You can measure your data center’s present PUE and set a PUE goal to work toward, but how do you know you’ve set the right goal? How do you know your goal is achievable yet represents the best efficiency rating you can get out of the facility?
That’s one of the questions a new metric proposed by a former Amazon data center designer can help answer. Engineering Operations Ratio, or EOR, is a way to assess and express the gap between a computing facility’s actual performance and the performance it was designed (or claimed to have been designed) to deliver.
“My goal with EOR is to provide a simple but effective way to drive data center operational effectiveness,” Osvaldo Morales wrote in a recently published paper describing the concept. “Having EOR data would allow us to double down on the good and fix the bad.”
Morales spent the period between 2000 and 2016 designing the data centers that underpin Amazon’s vast ecommerce, online video, and cloud computing empire. He left the company this past March after three years as VP, Global Data Center Platform for Amazon Web Services, according to his LinkedIn profile.
His EOR paper, released earlier this month, is the first publication by Infrastructure Masons, a data center design think tank of sorts, started earlier this year by Dean Nelson, the former eBay data center chief who now oversees all things computing infrastructure at Uber. IM’s advisory council members oversee some of the biggest global data center networks – Microsoft, Google, Facebook, eBay – and the operations of data center provider Switch, which lists most of them as customers.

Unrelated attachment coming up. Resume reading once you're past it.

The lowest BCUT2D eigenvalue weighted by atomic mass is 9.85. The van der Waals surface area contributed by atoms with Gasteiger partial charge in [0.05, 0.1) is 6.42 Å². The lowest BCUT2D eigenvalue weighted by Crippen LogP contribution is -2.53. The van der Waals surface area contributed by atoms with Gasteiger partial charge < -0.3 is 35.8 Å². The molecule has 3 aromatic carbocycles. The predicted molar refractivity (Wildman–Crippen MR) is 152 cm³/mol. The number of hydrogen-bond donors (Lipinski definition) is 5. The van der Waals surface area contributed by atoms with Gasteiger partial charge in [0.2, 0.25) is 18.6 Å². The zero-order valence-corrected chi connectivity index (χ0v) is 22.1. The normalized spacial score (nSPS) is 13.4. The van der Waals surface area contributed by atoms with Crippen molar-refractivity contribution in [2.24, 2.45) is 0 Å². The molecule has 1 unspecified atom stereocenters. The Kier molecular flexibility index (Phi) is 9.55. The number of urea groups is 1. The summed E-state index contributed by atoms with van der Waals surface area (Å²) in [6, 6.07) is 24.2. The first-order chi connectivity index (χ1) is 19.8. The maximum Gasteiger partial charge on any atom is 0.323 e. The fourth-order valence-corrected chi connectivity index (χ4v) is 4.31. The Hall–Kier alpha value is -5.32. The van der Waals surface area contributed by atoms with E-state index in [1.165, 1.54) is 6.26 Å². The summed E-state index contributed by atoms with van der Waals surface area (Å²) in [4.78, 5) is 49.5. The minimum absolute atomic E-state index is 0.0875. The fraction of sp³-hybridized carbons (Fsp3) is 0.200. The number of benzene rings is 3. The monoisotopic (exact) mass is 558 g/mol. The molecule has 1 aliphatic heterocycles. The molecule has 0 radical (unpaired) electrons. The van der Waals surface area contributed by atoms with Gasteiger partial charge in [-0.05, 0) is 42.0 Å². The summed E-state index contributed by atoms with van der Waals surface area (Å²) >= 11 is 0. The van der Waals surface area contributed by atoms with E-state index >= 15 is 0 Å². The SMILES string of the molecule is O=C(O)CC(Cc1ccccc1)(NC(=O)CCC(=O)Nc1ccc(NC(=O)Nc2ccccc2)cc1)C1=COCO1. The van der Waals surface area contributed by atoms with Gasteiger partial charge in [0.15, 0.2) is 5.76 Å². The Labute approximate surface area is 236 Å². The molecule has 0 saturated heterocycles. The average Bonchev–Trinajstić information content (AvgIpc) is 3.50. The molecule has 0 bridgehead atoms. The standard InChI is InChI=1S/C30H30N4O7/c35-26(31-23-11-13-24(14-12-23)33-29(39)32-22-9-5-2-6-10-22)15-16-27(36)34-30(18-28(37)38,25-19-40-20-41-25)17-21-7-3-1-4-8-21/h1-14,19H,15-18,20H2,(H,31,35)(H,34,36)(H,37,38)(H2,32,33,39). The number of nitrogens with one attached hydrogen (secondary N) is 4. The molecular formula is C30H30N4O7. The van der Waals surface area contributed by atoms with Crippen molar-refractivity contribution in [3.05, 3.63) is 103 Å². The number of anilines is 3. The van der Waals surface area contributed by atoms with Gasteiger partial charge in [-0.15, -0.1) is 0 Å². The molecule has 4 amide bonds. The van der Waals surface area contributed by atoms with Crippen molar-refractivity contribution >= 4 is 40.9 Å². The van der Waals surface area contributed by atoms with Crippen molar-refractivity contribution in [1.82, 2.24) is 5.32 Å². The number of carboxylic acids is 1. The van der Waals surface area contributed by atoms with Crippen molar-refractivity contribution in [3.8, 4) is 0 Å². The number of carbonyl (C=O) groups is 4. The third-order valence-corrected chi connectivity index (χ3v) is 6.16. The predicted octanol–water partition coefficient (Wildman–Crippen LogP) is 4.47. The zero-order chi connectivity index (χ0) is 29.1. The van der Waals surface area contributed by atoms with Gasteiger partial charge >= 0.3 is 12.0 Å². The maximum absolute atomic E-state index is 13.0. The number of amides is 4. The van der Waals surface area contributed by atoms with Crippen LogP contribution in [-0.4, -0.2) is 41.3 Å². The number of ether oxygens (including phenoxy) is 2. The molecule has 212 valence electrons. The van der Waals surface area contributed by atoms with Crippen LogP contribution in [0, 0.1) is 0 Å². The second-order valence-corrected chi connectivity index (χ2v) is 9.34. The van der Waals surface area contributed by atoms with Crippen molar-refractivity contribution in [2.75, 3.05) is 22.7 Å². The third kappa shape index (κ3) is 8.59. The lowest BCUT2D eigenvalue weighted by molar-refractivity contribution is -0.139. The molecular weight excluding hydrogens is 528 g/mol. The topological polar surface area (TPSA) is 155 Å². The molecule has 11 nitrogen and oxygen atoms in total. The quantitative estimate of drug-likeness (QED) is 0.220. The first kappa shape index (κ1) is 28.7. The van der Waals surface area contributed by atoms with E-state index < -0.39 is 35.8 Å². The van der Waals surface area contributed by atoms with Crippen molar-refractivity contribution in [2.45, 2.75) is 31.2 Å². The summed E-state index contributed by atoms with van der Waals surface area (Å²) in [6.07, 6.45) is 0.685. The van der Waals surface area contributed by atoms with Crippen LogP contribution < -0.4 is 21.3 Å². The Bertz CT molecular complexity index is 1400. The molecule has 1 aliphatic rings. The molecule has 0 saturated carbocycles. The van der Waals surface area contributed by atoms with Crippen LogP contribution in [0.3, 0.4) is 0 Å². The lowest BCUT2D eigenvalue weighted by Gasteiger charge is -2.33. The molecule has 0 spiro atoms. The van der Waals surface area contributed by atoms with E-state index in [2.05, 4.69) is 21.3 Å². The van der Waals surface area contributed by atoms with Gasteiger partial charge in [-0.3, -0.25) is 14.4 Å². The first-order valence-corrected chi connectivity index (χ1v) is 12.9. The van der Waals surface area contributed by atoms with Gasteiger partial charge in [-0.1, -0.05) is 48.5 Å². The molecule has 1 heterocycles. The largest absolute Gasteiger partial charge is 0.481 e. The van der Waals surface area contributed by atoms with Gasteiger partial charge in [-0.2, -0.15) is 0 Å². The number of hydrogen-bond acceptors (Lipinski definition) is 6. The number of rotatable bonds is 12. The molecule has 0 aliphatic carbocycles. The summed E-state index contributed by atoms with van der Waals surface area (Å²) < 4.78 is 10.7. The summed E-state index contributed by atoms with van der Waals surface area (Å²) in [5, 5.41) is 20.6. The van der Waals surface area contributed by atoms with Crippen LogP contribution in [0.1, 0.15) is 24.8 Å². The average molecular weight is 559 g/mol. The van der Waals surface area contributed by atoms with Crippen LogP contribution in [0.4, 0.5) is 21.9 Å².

The first draft of the proposed metric describes it as a master ratio between data center design and operational performance levels that combines multiple similar ratios for various data center subsystems, primarily mechanical and electrical infrastructure. Amazon’s infrastructure team did not use a metric similar to EOR while he was there, but the company may decide to adopt the idea today, Morales told Data Center Knowledge.
Here’s an example of EOR calculations for a hypothetical 20MW data center’s top-level PUE and its subsystems Morales included in the paper:
Each ratio is derived by dividing an observed performance value by the number the design intended to achieve in cases where a higher value indicates better performance and vice versa (design divided by observed) in cases where a lower value indicates better performance, such as PUE, where lower PUE is better than higher PUE.
As you can see, EOR dictates that you take into account both underperforming and overperforming systems. It’s important to keep tabs on both, according to Morales. (more details in the paper itself)
Like PUE, the proposed “unit-less” metric is meant to be simple to communicate a data center’s performance to non-technical team members.
The paper is a first draft, and Infrastructure Masons invites others involved in data center design and operation to comment and make suggestions for improvement.